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Instruments of Commerce and Knowledge: Probe Microscopy, 1980-2000

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  • Cyrus C. M. Mody
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    Longstanding debates about the role of the university in national culture and the global economy have entered a new phase in the past decade in most industrialized, and several industrializing, countries. One important focus of this debate is corporate involvement in academic scientific research. Proponents of the academic capitalism say that corporate involvement makes the university leaner, more agile, better able to respond to the needs of the day. Critics say that corporate involvement leaves society without the independent, critical voices traditionally lodged in universities. I argue that a science and technology studies perspective, using case studies of research communities, can push this debate in directions envisioned by neither proponents nor critics. I use the development and commercialization of the scanning tunneling microscope and the atomic force microscope as an example of how research communities continually redraw the line between corporate and academic institutions.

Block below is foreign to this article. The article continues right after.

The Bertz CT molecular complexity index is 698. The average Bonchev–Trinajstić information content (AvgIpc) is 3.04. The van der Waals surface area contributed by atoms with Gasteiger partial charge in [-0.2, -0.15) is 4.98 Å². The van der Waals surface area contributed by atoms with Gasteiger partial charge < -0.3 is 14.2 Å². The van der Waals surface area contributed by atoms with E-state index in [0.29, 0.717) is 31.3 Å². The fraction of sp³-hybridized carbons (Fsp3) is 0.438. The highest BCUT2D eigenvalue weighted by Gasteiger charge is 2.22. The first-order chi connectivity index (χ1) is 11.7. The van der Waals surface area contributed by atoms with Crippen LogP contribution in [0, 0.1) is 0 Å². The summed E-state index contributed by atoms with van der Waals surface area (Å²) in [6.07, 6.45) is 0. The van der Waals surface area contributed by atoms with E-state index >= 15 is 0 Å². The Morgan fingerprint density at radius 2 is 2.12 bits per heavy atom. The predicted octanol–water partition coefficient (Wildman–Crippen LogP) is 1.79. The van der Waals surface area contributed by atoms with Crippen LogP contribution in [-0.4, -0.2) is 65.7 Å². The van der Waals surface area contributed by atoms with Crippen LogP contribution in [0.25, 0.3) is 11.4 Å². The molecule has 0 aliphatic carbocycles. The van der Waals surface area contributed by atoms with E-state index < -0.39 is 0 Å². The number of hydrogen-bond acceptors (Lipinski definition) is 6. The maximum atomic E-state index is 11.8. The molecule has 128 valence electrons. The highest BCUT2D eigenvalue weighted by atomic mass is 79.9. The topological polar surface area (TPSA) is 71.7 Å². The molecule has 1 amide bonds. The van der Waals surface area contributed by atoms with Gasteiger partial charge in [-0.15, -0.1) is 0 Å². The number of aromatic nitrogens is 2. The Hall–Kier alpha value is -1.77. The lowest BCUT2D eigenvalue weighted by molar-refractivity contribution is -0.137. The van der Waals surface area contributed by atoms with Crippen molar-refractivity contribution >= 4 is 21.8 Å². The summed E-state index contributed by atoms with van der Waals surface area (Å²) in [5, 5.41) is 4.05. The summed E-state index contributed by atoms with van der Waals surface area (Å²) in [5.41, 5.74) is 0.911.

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    Paper provided by National Bureau of Economic Research, Inc in its series NBER Working Papers with number 12700.

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    Date of creation: Nov 2006
    Publication status: published as Freeman, Richard B. and Daniel L. Goroff (ed.) Science and Engineering Careers in the United States: An Analysis of Markets and Employment. Chicago and London: University of Chicago Press, 2009.
    Handle: RePEc:nbr:nberwo:12700
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